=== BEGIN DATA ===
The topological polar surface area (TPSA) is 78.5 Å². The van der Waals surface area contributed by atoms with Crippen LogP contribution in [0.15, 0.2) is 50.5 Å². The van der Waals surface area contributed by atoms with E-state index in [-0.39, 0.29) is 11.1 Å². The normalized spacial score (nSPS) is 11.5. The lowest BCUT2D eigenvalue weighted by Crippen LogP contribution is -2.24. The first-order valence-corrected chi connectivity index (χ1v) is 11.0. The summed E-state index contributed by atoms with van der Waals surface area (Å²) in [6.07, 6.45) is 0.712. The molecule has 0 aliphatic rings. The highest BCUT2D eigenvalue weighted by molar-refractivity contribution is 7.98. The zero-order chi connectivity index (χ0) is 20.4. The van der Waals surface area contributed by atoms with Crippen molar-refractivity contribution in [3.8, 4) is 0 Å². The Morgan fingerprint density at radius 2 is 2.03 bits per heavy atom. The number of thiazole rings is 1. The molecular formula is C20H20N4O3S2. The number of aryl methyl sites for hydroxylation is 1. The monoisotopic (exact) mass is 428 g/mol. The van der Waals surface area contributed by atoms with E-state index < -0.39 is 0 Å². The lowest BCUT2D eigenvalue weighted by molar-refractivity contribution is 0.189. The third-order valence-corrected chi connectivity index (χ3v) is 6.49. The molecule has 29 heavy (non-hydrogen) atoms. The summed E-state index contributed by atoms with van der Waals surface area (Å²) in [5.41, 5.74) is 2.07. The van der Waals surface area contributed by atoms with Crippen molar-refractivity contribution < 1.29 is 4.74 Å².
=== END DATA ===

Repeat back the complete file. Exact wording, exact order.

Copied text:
The topological polar surface area (TPSA) is 78.5 Å². The van der Waals surface area contributed by atoms with Crippen LogP contribution in [0.15, 0.2) is 50.5 Å². The van der Waals surface area contributed by atoms with E-state index in [-0.39, 0.29) is 11.1 Å². The normalized spacial score (nSPS) is 11.5. The lowest BCUT2D eigenvalue weighted by Crippen LogP contribution is -2.24. The first-order valence-corrected chi connectivity index (χ1v) is 11.0. The summed E-state index contributed by atoms with van der Waals surface area (Å²) in [6.07, 6.45) is 0.712. The molecule has 0 aliphatic rings. The highest BCUT2D eigenvalue weighted by molar-refractivity contribution is 7.98. The zero-order chi connectivity index (χ0) is 20.4. The van der Waals surface area contributed by atoms with Crippen molar-refractivity contribution in [3.8, 4) is 0 Å². The Morgan fingerprint density at radius 2 is 2.03 bits per heavy atom. The number of thiazole rings is 1. The molecular formula is C20H20N4O3S2. The number of aryl methyl sites for hydroxylation is 1. The monoisotopic (exact) mass is 428 g/mol. The van der Waals surface area contributed by atoms with E-state index < -0.39 is 0 Å². The lowest BCUT2D eigenvalue weighted by molar-refractivity contribution is 0.189. The third-order valence-corrected chi connectivity index (χ3v) is 6.49. The molecule has 29 heavy (non-hydrogen) atoms. The summed E-state index contributed by atoms with van der Waals surface area (Å²) in [5.41, 5.74) is 2.07. The van der Waals surface area contributed by atoms with Crippen molar-refractivity contribution < 1.29 is 4.74 Å².